There are several reasons why I write this blog. The biggest, of course, is that it gives me something to do in the morning and during my lesson planning time at school. You know, those odd times when there’s nothing better to do. It’s also a lot of fun. But there’s a nice fringe benefit that comes from writing this blog too, and that has to do with setting a positive impression on people. Every now and then, somebody I barely know will come up to me and say, “Hey, I checked out your blog,” and then follow that up by starting a conversation with me. This is phenomenal! It’s as though the person likes me already, without me having to win them over in person, and I’ve thus avoided a problem that has plagued me my whole life.
The problem I’m referring to is my horrible inability to meet people and con them into forming a good early opinion of me. Typically when I first meet someone, I’m cold and quiet and incredibly awkward. It takes me awhile to warm up to people. Being myself around someone right away is impossible, as I don’t want to come off as a neurotic weirdo too soon in the relationship. I feel it’s better to let a person slowly realize that I’m a neurotic weirdo; hopefully, by the time the truth has been discovered, the person has found something endearing about me that inspires her/him to respond when I try my best to make interesting conversation on Facebook chat.
Over the past several years, I’ve been distressed to hear that a good handful of people, mostly women, have labeled me
“creepy” after first meeting me. I remember back in college I had an acquaintance named Tom, and I one night I went over to his house. At that time, I was trying to grow a beard. It wasn’t as easy as I’d hoped; the beard grew in uneven and I had thick patches of stubble on random parts of my face. Everyone agreed it was abysmal, but I decided to ride it out. Anyways, when I went over to that Tom’s guy’s house, I caught his sister looking at me.
“Hey,” I thought, “I think she’s checking me out. This is GREAT. The beard must be filling in.”
The next day a mutual friend mentioned Tom’s sister. “Hey, you really creeped her out,” the mutual friend informed me. “She said you look like a serial killer.”
I feel that this whole “creepy” thing isn’t so much my fault as it’s a natural reaction to the fact that I look like Steve Buscemi. It’s not that I’m creepy. He’s creepy. I’m just cursed with having to look like him. In the past, I’d deny the resemblance..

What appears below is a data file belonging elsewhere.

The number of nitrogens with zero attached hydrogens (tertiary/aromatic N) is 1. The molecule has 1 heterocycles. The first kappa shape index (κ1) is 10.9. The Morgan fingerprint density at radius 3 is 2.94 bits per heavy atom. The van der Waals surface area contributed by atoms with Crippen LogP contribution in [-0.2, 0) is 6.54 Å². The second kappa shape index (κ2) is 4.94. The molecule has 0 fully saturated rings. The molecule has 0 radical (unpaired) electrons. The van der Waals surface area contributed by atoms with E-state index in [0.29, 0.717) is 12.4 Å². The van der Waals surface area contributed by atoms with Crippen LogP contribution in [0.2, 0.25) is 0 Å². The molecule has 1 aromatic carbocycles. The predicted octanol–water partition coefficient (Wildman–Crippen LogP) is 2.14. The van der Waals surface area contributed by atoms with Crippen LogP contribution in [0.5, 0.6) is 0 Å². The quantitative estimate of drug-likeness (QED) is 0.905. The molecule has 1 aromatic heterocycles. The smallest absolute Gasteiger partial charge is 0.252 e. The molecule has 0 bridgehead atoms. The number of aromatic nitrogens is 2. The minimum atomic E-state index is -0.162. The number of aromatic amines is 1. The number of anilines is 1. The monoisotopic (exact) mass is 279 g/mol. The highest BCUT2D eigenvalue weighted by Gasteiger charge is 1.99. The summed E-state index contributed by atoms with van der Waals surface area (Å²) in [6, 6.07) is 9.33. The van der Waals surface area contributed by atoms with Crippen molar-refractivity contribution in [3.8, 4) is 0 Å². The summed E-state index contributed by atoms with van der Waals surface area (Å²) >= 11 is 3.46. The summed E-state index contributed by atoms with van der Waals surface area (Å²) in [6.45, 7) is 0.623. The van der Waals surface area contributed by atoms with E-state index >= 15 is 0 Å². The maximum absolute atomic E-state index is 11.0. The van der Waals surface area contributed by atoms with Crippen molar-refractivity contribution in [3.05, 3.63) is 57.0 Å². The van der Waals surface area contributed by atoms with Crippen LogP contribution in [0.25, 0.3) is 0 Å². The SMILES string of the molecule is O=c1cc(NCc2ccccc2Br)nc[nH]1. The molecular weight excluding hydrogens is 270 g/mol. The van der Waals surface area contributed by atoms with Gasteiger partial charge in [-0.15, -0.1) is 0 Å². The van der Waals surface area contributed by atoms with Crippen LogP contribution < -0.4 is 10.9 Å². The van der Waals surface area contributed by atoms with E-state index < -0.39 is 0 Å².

“I don’t look anything like him,” I’d say.
“You don’t really look like him,” more than one person has told me, “but you give off a Steve Buscemi vibe.”
What the hell is a Steve Buscemi vibe, and how can I stop giving it off? A couple Halloweens ago, my friends and I dressed as The Beatles. Around three in the morning, I got sick of wearing the wig and took it off. I went up to the bar to get a drink at club GoGos, in my black Hard Days’ Night suit, and some stranger grabbed me.
“Hey! Awesome Mr. Pink costume!”
That son of a bitch. I mean Buscemi, not the guy in the club. The dude in the club was only stating the obvious – everyone probably thought I was Mr. Pink. I couldn’t even muster the pride to say, “That’s ridiculous. I’m George Harrison.” I just said “thanks man” and got my drink, presumably creeping girls out as I did.
It’s sad, because I like Steve Buscemi. I just don’t want to be Steve Buscemi. Maybe that’s the reason I tried to grow a beard back in college. I mean, first impressions are largely based on looks, and I look like the guy who got stuffed in the wood chipper.
To get back to the point, there’s an old saying that you “never get a second chance to make a first impression.” This isn’t really true, provided that the person you want to make an impression on gives you the opportunity to do so. The great thing about our cyber society – the one filled with blogs and Facebook and Skype – is that it exponentially increases our access to people. We’re in a state of constant impression-making, non-stop presentation. All you need is a Facebook friend request and maybe a Google search, and you can open up my life and read it like a book. A first impression maybe doesn’t mean as much as it used to, not when social media has us so embedded in each others’ lives.
I used to think that improving my social skills meant I needed to be more confident and smile more. Now I think it means I need to spend more time on the computer.